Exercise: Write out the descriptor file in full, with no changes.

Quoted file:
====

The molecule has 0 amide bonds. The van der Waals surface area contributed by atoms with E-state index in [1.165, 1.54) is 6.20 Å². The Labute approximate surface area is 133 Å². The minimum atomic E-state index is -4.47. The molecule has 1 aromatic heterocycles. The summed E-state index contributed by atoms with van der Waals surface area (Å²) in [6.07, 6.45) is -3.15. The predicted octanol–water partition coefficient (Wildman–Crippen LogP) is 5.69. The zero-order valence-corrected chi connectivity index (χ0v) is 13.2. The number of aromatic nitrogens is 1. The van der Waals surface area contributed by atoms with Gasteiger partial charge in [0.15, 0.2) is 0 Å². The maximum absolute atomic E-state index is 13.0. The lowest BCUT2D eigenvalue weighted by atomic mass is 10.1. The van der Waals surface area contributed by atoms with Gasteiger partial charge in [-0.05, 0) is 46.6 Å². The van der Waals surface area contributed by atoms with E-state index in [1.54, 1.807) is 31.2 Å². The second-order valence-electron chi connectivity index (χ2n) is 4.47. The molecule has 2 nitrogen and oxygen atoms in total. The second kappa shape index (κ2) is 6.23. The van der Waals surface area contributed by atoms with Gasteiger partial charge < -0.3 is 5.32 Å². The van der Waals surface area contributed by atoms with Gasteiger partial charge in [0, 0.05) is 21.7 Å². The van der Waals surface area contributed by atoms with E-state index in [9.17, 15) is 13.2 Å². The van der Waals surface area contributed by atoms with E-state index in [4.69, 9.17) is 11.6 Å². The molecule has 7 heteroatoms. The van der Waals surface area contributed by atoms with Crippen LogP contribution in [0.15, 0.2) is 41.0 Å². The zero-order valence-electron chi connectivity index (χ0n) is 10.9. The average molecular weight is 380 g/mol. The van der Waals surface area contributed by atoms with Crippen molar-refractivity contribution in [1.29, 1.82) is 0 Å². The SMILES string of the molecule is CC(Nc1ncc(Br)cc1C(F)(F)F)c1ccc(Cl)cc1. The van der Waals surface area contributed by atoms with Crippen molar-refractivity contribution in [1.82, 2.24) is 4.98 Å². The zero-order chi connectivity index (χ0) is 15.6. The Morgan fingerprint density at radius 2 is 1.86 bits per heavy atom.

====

The molecule has 0 amide bonds. The van der Waals surface area contributed by atoms with E-state index in [1.165, 1.54) is 6.20 Å². The Labute approximate surface area is 133 Å². The minimum atomic E-state index is -4.47. The molecule has 1 aromatic heterocycles. The summed E-state index contributed by atoms with van der Waals surface area (Å²) in [6.07, 6.45) is -3.15. The predicted octanol–water partition coefficient (Wildman–Crippen LogP) is 5.69. The zero-order valence-corrected chi connectivity index (χ0v) is 13.2. The number of aromatic nitrogens is 1. The van der Waals surface area contributed by atoms with Gasteiger partial charge in [0.15, 0.2) is 0 Å². The maximum absolute atomic E-state index is 13.0. The lowest BCUT2D eigenvalue weighted by atomic mass is 10.1. The van der Waals surface area contributed by atoms with Gasteiger partial charge in [-0.05, 0) is 46.6 Å². The van der Waals surface area contributed by atoms with E-state index in [1.54, 1.807) is 31.2 Å². The second-order valence-electron chi connectivity index (χ2n) is 4.47. The molecule has 2 nitrogen and oxygen atoms in total. The second kappa shape index (κ2) is 6.23. The van der Waals surface area contributed by atoms with Gasteiger partial charge < -0.3 is 5.32 Å². The van der Waals surface area contributed by atoms with Gasteiger partial charge in [0, 0.05) is 21.7 Å². The van der Waals surface area contributed by atoms with E-state index in [9.17, 15) is 13.2 Å². The van der Waals surface area contributed by atoms with E-state index in [4.69, 9.17) is 11.6 Å². The molecule has 7 heteroatoms. The van der Waals surface area contributed by atoms with Crippen LogP contribution in [0.15, 0.2) is 41.0 Å². The zero-order valence-electron chi connectivity index (χ0n) is 10.9. The average molecular weight is 380 g/mol. The van der Waals surface area contributed by atoms with Crippen molar-refractivity contribution in [1.29, 1.82) is 0 Å². The SMILES string of the molecule is CC(Nc1ncc(Br)cc1C(F)(F)F)c1ccc(Cl)cc1. The van der Waals surface area contributed by atoms with Crippen molar-refractivity contribution in [1.82, 2.24) is 4.98 Å². The zero-order chi connectivity index (χ0) is 15.6. The Morgan fingerprint density at radius 2 is 1.86 bits per heavy atom.